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An exploration of the world's most famous and challenging song cycle, Schubert's Winter Journey (Winterreise), by a leading interpreter of the work, who teases out the themes--literary, historical, psychological--that weave through the twenty-four songs that make up this legendary masterpiece.
Completed in the last months of the young Schubert's life, Winterreise has come to be considered the single greatest piece of music in the history of Lieder. Deceptively laconic--these twenty-four short poems set to music for voice and piano are performed uninterrupted in little more than an hour--it nonetheless has an emotional depth and power that no music of its kind has ever equaled. A young man, rejected by his beloved, leaves the house where he has been living and walks out into snow and darkness. As he wanders away from the village and into the empty countryside, he experiences a cascade of emotions--loss, grief, anger, and acute loneliness, shot through with only fleeting moments of hope--until the landscape he inhabits becomes one of alienation and despair. Originally intended to be sung to an intimate gathering, performances of Winterreise now pack the greatest concert halls around the world. Drawing equally on his vast experience performing this work (he has sung it more than one hundred times), on his musical knowledge, and on his training as a scholar, Bostridge teases out the enigmas and subtle meanings of each of the twenty-four lyrics to explore for us the world Schubert inhabited, his biography and psychological makeup, the historical and political pressures within which he became one of the world's greatest composers, and the continuing resonances and affinities that our ears still detect today, making Schubert's wanderer our mirror.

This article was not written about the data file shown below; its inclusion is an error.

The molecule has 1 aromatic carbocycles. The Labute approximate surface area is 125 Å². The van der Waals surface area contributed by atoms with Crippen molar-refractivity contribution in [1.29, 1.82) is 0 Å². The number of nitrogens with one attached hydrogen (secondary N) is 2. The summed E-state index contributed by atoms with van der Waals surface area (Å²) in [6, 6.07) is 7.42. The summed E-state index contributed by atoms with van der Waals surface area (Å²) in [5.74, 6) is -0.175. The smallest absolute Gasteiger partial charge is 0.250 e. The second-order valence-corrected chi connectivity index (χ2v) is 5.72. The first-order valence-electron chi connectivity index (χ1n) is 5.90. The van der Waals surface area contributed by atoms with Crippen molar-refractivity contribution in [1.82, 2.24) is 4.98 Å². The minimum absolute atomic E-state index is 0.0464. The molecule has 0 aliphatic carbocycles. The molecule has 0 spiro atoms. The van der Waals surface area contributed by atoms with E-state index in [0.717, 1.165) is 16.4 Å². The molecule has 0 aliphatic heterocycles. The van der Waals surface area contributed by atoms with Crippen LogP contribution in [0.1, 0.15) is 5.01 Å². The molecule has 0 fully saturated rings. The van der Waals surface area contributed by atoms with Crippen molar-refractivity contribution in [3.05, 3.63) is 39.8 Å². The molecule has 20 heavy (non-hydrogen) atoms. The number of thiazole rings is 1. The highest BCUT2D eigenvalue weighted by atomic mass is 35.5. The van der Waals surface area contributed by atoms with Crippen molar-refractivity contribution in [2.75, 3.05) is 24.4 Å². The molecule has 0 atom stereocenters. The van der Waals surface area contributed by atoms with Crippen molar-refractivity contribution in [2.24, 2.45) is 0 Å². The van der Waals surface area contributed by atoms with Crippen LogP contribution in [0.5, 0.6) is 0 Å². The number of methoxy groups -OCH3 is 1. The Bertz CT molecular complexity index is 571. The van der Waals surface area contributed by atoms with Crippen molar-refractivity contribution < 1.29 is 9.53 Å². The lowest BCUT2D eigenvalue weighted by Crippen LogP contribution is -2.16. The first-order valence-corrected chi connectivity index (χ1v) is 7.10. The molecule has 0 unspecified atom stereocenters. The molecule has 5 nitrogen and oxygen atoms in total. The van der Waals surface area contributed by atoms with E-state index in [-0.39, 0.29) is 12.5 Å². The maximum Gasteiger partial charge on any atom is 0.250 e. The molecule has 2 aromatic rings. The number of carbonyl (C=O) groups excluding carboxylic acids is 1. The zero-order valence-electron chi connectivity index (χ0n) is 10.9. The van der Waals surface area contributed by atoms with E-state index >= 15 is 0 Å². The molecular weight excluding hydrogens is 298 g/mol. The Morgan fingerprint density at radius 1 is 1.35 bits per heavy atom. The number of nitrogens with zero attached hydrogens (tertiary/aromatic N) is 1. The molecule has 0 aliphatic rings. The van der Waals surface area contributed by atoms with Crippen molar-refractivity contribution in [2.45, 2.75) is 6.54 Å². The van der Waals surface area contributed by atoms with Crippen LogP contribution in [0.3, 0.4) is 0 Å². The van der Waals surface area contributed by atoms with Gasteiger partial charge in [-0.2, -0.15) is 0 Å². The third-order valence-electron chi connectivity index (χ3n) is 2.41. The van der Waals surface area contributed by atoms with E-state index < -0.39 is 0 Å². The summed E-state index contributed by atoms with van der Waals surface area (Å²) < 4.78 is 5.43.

About the Author
IAN BOSTRIDGE is universally recognized as one of the greatest Lieder interpreters of our era. In addition to his numerous award-winning recordings of opera and song, he was the original Caliban in Thomas Adès's The Tempest, and he played Gustav von Aschenbach in English National Opera's landmark 2007 production of Death in Venice. A D. Phil of Oxford University for his work on the significance of witchcraft in English public life from 1650 to 1750, he lives in London with his wife, the writer and critic Lucasta Miller, and their two children.
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